Category Archives: Books

I’m 35 pages from the end of The Shadow Rising and tomorrow I start right away with another “epic”: The Man Without Qualities, Robert Musil.

I’ll read it on the sidelines, the same as I’m reading Parallel Stories by Peter Nadas (another “hefty” 560k volume), so it probably won’t be put on my reading progress tab. I’m also reading the Italian version since I trust more the translation and I know it to be very good.

The Man Without Qualities is unfinished, though. One English version in two volumes out there is 1770 pages, but that includes a bunch of rough sketches and drafts at the end. If counting only the finished to almost-finished part (so including the galley chapters) then it’s around 520k words.

Reading the preface, I was reminded of George R. R. Martin. See if it doesn’t fit perfectly:

The extent to which Musil regarded this novel as experimental was extraordinary. He had begun work on it in earnest in 1924 and was most reluctant when the urging of publishers and worsening external conditions forced him to publish parts of it in 1931 and 1933 (pages 1-1130 in this edition). From his point of view, the entire text ought to have remained “open” from the beginning until it had all been written and he could then revise the text as a whole. He complained that partial publication removed those parts of the novel from the possibility of further alteration, as well as distorting the shape (again, a never defined, “open” shape) he had in mind for the whole work. As it was, in 1938, in less than robust health and apparently apprehensive that he would again be forced into premature publication, he withdrew the first twenty chapters that appear in “From the Posthumous Papers” when they were already set in galleys, in order to rework them still further. These chapters were intended not to conclude the novel but to continue “Into the Millennium.” Like Goethe, Musil had a strange sense of having infinite time stretching out before him in which to complete his task. One is tempted to see in his solitary and stubborn pursuit of his ideal more than a little of Kafka’s Hunger Artist.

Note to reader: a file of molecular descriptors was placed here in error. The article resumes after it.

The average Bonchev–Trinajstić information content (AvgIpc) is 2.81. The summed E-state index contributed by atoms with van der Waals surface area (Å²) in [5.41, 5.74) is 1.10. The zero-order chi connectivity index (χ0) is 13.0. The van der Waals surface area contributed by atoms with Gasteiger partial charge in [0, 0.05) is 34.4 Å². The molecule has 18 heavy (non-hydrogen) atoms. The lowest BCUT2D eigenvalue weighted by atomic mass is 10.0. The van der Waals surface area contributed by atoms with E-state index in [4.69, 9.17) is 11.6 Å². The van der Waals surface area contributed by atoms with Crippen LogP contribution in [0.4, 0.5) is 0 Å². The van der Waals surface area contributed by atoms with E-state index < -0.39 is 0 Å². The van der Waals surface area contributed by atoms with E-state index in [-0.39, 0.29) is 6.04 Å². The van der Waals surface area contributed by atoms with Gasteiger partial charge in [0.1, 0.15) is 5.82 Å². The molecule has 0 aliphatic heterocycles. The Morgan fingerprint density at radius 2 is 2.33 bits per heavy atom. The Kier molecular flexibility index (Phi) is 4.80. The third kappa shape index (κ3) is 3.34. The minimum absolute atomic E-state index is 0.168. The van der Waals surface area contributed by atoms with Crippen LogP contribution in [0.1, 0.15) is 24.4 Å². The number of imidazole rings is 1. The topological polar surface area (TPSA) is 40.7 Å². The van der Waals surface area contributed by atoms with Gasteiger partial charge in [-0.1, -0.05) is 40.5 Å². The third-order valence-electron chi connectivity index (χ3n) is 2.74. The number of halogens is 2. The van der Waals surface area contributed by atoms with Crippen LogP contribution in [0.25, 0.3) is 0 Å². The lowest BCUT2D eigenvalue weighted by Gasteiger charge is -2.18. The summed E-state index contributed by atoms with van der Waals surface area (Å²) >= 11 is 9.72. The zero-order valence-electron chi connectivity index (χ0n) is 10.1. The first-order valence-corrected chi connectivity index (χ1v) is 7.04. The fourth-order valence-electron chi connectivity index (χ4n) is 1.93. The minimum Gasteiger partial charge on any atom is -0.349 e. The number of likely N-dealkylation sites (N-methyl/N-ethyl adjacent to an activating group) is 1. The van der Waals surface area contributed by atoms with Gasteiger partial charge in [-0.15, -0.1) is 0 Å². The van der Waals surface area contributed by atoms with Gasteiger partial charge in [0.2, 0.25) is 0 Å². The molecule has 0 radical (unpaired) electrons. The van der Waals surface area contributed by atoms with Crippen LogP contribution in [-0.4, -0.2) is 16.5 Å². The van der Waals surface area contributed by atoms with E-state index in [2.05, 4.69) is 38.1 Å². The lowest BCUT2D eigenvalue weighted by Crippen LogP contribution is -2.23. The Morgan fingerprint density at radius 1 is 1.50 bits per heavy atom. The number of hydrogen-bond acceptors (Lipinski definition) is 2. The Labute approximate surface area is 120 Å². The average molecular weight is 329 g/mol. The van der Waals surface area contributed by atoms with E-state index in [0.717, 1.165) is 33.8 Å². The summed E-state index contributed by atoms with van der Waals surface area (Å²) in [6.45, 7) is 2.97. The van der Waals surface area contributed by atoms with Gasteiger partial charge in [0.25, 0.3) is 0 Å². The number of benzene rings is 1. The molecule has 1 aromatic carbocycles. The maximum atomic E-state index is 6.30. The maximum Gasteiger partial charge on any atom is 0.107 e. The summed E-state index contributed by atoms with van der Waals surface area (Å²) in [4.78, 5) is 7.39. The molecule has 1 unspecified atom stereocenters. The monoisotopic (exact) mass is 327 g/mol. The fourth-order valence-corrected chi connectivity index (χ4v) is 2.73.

Stubborn writers with artistic ideals bigger than life.

HA! I’ve got this one in Italy one day BEFORE official US release. Take that, and blame Amazon Europe that didn’t respect the date (and if you are in Germany they got a really low price). Usually it takes me at least one week past release to get a book.

Anyway, while I’m not a big Sanderson fan and this isn’t exactly my preferred reading, I’m still very glad of getting this book and happy to start reading it right away (at my pace). It’s been three years and a few months after The Way of Kings. Maybe I could have planned my reading queue better since right now I was focusing mostly on The Shadow Rising and I consider Sanderson and Jordan relatively similar, in that both are fairly light and leisure kind of reading, but I’ll stick with it.

This Stormlight Archive series is a big investment for Tor, in this age post-Jordan, and you could have seen it concretely in the first book. It wasn’t just a way to deliver words on a page to you, but a rather nice package that had been very carefully built to draw attention and do the best service possible to the words it contained. They wanted this book not a book, but an event.

First, it got Sanderson’s favorite artist for the cover, Michael Whelan, who actually made a really good cover, with warm and strong basic colors and an evocative scene that let transpire the book’s aspired breadth and epic range. It celebrated the scenery more than it celebrated some chosen hero. It then had a bluish hard cover with a sword-like symbol impressed on the front, and a nice texture. Then you flipped the page and there were two gorgeously colored illustrations, one with a map of the regions of the world, the other with a Tree of Life wannabe diagram with fancy symbols. Again the two full-color illustrations mirrored on the back cover, one showing some spiritual equivalent of the map, the other a variation on the Tree of Life theme (and my disappointment was that absolutely none of this was introduced or even glimpsed in the actual text). Than a two-pages acknowledgements by Sanderson telling you how this wasn’t just another book he wrote, but actually the apex of his ambition, the one true project he was really investing himself into. So up the hype.

Then you got an index. And you could see that Sanderson was using every single permutation that he had available. Fantasy books indulge with structure-related artifices, like quotes or poetry to start a chapter, frontispieces, prologues and epilogues, maps. Sanderson took everything (almost, he’s missing family trees and Dramatis Personae). He had a Prelude, sub-division into Five Parts, Prologue, three Interludes (which I enjoyed the most out of everything else in the book), an Epilogue, Endnotes and even a quick & dirty Appendix. And then he took also quotes at the beginning of each chapter, and illustrated chapter headers. But not like WoT chapters headers, with a symbol to represent the chapter. Nope, he had an arc-like thing whose sculpted faces changes as the chapters change AND an illustration within a circle to better represent the theme. And then he got illustrations. Actually good and sometimes useful illustrations. Nineteen of them. Some of which artsy, inspiring maps of cities or other regions.